No Fate

Everyone seems to have something which sets their teeth on edge. Not just stuff like the sound of fingernails on a blackboard, either; for some people it’s bigotry, for others it’s legalism, for others it’s greed or corruption or something else. Those mindsets some people seem to have that we just find intensely bothersome when we meet them in other people. The stuff it takes an effort of will not to confront immediately.

I seem to have several. Deliberate wilful stupidity is probably the chief among them, but fatalism might be second.

Fatalism, of course, is the idea that everything is preset and that human free will is an illusion. We do not, actually, have the ability to make choices, nor the responsibility that goes along with it. We are all just puppets or robots, carrying out our predetermined destinies with no more power to change them than a rock has to stay in the air when you let go of it.

Fatalism has a long pedigree; it appears to be one of the mindsets into which human beings naturally tend to fall. We’ve changed our ideas about the causative mechanisms over time, but the idea is remarkably persistent. Where once we spoke of the Three Spinners, the Greek goddesses of Fate that spun the threads of people’s lives with blind indifference, or of the influences of the stars, today we’re more likely to point to genetics as our deterministic cause. “I have no choice, the Fates have spun it” became “I have no choice; it’s in my stars” and now seems to be “I have no choice; it’s in my genes”.

Is it just me, or is this the same idea in play?

I think the attraction is that it rather wonderfully and thoroughly absolves us of all responsibility. If it’s all predetermined, then nothing we do is our fault. I couldn’t help it.

But human responsibility is one of the cornerstones of Biblical moral teaching; starting from God’s goodness expressed in His attribute of Justice, one of the corresponding truths of human nature is that we are moral free agents; that is, we have the right, responsibility and ability to make real choices and decisions.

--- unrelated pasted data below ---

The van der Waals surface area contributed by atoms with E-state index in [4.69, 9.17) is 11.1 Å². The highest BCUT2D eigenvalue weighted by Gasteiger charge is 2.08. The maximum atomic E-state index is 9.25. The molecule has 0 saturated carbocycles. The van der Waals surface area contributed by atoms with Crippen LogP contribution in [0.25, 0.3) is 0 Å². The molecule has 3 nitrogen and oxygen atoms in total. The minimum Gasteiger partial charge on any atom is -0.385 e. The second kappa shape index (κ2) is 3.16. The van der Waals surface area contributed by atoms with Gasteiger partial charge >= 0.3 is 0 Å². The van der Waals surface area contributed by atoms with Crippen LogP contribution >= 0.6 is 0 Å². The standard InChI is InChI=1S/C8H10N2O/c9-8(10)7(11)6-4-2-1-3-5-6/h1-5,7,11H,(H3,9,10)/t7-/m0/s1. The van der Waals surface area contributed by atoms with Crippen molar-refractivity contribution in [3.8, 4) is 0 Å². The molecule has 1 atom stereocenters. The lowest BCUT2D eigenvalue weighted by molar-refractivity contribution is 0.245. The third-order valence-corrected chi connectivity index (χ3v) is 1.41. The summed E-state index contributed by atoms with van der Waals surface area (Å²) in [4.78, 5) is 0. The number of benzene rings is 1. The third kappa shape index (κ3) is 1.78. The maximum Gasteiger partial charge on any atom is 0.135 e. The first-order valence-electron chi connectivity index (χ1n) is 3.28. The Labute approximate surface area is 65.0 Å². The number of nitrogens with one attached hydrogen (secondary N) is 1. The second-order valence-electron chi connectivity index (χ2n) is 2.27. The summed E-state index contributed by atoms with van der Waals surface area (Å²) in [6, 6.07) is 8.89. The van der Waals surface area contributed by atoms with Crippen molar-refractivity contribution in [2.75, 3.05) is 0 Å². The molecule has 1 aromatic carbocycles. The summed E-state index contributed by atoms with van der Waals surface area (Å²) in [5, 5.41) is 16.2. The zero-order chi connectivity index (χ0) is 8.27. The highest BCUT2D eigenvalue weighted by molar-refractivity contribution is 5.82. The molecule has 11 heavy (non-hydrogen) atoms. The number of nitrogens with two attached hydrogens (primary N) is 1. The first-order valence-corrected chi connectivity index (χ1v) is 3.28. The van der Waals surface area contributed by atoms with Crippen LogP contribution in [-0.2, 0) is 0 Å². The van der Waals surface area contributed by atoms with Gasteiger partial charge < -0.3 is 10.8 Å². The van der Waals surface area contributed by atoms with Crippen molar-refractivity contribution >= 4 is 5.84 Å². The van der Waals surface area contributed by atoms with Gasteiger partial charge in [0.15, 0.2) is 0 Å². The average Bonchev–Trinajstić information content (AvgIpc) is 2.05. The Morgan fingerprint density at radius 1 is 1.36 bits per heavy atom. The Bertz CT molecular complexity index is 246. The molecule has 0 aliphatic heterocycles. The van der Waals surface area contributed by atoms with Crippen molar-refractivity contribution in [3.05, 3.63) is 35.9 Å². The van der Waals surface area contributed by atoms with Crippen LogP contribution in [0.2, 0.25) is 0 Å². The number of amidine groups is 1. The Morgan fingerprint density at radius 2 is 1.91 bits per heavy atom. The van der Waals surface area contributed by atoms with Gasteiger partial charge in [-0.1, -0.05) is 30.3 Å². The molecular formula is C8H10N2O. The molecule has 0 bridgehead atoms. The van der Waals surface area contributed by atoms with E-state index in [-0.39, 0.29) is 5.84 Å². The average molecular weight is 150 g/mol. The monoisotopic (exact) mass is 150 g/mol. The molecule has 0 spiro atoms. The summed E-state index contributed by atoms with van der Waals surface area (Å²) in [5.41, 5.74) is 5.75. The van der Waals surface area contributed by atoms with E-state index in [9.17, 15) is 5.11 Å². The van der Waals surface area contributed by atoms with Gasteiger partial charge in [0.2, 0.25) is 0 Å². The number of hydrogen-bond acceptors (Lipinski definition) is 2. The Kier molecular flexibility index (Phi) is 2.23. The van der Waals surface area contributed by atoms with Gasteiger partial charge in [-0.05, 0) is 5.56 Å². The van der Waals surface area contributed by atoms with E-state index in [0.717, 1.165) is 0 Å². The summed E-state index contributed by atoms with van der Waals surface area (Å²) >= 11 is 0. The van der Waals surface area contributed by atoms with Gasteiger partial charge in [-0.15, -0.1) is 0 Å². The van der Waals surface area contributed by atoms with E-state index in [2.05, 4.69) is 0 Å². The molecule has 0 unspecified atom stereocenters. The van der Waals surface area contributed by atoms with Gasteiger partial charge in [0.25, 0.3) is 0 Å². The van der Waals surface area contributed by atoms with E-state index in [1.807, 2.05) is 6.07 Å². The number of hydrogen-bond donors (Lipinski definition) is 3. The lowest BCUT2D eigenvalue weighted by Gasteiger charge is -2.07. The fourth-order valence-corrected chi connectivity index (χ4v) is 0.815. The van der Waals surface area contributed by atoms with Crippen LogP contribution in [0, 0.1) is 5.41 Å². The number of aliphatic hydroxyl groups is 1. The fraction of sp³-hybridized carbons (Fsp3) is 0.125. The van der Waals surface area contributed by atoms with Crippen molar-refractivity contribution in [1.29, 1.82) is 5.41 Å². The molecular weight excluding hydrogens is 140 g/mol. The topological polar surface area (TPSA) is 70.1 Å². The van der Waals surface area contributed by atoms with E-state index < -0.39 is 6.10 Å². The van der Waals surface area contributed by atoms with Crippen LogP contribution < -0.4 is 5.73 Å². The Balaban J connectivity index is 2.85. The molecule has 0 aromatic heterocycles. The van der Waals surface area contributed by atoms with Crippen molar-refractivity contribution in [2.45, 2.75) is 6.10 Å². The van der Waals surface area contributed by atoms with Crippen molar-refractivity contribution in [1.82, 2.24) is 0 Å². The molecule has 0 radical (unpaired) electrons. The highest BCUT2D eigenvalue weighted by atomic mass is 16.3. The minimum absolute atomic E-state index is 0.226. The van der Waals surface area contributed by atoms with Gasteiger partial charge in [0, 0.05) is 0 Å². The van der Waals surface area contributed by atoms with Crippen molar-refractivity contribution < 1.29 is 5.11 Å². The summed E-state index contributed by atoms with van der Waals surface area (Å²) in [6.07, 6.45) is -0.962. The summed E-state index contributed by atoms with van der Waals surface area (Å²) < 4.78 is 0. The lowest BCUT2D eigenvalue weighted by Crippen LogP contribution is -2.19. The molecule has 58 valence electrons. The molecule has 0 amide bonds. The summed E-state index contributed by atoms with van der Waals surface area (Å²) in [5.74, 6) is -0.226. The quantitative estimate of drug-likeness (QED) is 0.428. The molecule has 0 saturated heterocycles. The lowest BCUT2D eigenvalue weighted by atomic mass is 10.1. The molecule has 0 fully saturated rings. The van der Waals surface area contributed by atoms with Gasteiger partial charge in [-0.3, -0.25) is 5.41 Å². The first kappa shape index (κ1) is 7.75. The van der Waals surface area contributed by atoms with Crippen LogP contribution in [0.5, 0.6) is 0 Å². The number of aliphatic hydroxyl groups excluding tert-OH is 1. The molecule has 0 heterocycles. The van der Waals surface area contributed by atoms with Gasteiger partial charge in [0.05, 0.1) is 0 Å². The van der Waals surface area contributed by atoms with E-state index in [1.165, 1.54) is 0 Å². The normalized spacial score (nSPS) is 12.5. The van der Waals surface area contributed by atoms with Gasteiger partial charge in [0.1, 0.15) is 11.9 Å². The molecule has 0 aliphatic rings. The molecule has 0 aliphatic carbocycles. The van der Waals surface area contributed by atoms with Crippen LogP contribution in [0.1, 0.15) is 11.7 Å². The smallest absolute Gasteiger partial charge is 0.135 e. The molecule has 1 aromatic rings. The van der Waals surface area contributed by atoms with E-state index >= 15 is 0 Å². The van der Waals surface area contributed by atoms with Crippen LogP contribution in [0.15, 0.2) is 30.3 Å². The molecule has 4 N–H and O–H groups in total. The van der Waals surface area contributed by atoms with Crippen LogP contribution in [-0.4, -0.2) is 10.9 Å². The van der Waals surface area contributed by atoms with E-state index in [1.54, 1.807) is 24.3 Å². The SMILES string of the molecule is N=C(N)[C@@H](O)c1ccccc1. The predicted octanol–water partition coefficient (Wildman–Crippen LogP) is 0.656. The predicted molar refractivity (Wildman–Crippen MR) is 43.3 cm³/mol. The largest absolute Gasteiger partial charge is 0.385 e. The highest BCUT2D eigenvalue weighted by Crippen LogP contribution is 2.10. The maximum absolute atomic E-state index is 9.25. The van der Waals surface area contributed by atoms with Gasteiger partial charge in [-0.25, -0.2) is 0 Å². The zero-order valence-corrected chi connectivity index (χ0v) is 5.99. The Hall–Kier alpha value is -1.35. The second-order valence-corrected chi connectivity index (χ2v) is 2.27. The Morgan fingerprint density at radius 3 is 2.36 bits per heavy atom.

Theologically, of course, one of the big questions is how human moral agency can coexist with Divine Sovereignty and omniscience. If God knows everything, so the logic chain goes, then everything must be already determined in some fashion, otherwise human free choices would screw up God’s foreknowledge. So either human free will must be to some extent an illusion of perspective (hyper-Calvinism) or God’s omniscience must be somehow limited (the Open Theist heresy).

Me, I take comfort from the fact that God’s ways are higher than man’s ways. This may be a bit of a cop-out, but logically, why should a finite and temporal mind be expected to fully comprehend an infinite and eternal One? It’s like the old adage that if the human brain was simple enough to understand, humans would still be too stupid to understand it.

We can’t even properly comprehend what infinite is. For instance, if the entire observable universe were shrunk to the size of a single atom of Hydrogen, “infinite” is still bigger than the entire observable universe by comparison. And you, who cannot even hold that truth in your feeble human mind, want the mysteries of the Divine nature to conform to the limits of your understanding? God is infinite and eternal. We are finite and temporal – we are born, we live, we die. He goes on forever, both forward and back through time.